Does Individual Interest Still Predict Achievement in Science and Technology When Controlling for Self-Concept? A Longitudinal Study Conducted in Canadian Schools
Patrice Potvin 1 * , Abdelkrim Hasni 2, Jean-Philippe Ayotte-Beaudet 2, Ousmane Sy 3
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1 University of Quebec in Montreal, CANADA
2 University of Sherbrooke, CANADA
3 University of Quebec at Trois-Rivières, CANADA
* Corresponding Author

Abstract

This cross-lagged longitudinal study was conducted with 862 seventh and eighth graders (secondary school) in the province of Québec (Canada) to study the effects of two important perceptual variables (self-concept and individual interest) on achievement, as well as reciprocal relations between all these constructs. Considering the results obtained previously in mathematics education, it was designed to test if the same inter-variable dynamics could be recorded in science and technology. The data was gathered at 10 time points (four perceptual; six report cards [school reports]) and analyzed using Mplus. Most fit indexes were acceptable and revealed a predictive solution that supports the hypothesis that interest does not appear to play any direct role in achievement, but that self-concept does. Recommendations for research that tests individual interest are formulated as well as suggestions for educational practice.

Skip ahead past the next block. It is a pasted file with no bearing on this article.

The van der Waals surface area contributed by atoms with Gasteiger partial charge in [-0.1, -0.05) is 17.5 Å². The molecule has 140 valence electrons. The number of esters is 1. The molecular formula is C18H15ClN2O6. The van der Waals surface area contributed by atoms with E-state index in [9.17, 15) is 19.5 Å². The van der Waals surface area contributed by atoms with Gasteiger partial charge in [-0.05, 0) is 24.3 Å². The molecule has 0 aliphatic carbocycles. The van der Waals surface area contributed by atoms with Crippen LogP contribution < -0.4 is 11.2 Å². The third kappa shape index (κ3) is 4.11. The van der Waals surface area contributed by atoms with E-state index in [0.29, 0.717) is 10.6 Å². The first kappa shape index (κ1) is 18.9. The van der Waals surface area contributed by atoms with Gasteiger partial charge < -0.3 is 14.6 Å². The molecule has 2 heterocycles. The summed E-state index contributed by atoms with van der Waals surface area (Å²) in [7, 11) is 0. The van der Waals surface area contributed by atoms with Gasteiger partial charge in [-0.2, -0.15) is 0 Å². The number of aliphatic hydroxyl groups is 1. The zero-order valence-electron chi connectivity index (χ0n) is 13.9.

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This is an open access article distributed under the Creative Commons Attribution License which permits unrestricted use, distribution, and reproduction in any medium, provided the original work is properly cited.

Article Type: Research Article

https://doi.org/10.29333/ejmste/8938

EURASIA J Math Sci Tech Ed, 2020 - Volume 16 Issue 12, Article No: em1904

Publication date: 21 Oct 2020

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